Is someone who makes a racist comment a terrible person? They might be. Or, they could be a well-meaning but ignorant person, one with still a decent heart and who could stand to learn more, and who has the potential to grow and become a better person.
Is someone who consistently tries to cause harm to one of their family members (and it can be emotional harm or physical harm) a terrible person? Probably.
Is someone who is arrogant and a bragger a crappy person? Maybe. They might not have the emotional capacity or space to have, say, empathy, care, or interest in others, in which case, possibly yes. Or, they might be deeply insecure, lonely, and yearn for connection with others and be unskilled in their approaches to try and get it.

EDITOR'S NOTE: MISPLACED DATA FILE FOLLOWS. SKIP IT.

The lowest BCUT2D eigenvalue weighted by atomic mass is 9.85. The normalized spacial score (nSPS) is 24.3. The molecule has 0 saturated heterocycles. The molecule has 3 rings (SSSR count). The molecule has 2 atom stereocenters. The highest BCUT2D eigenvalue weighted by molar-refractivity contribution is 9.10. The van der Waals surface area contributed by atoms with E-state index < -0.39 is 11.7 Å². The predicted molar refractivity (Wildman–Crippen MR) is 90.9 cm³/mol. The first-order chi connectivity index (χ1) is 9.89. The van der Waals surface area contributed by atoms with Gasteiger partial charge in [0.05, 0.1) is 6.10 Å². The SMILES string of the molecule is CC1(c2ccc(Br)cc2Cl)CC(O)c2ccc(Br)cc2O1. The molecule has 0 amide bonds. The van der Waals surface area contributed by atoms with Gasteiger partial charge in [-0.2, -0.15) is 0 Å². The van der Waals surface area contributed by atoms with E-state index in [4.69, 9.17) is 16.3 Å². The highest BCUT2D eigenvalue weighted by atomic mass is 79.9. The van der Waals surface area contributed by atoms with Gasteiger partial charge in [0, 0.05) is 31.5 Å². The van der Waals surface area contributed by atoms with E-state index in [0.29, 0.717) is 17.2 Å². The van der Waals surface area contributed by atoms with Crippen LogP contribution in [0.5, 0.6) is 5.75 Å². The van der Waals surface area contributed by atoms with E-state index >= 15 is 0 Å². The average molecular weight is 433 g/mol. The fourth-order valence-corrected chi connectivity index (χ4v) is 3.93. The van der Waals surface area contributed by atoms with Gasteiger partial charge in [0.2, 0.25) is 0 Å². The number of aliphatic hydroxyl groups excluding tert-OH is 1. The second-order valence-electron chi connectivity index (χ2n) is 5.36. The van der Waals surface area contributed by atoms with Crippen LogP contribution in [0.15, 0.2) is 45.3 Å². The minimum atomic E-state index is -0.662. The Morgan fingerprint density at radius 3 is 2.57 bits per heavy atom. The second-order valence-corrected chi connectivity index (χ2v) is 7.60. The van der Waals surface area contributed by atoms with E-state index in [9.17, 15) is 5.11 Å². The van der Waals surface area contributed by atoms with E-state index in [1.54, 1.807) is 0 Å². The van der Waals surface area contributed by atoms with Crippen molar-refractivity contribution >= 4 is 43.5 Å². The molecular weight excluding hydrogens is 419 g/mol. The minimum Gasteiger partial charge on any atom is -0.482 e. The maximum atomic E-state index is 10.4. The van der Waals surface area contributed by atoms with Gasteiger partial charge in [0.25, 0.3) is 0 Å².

So you see, within a few examples above, whether someone is a not-so-great person is often more nuanced than we may initially think.
Frequently, it takes careful thought, observation of patterns, and depends on their follow-up (meaning, how people act after they’ve made a big error) to help us determine this.
In the meantime, a little list of things that may indicate someone is not a great person…(aside from the obvious, like rape and abuse)
They do not feel significant remorse when they have caused another person to feel pain. And even further, they do not apologize, nor do they do anything to try and right the hurt and bad behavior.
This is a big one. Believe it or not, there are many people like this out there, and no, they are not all sociopaths. I have a couple of them in my family. People who do things that cause pain to their loved ones, and they might feel sort of bad about it briefly, but then they forget and move on to far more concerning things, like themselves and their own lives and problems. This is not a great person. This is a person majorly lacking in character.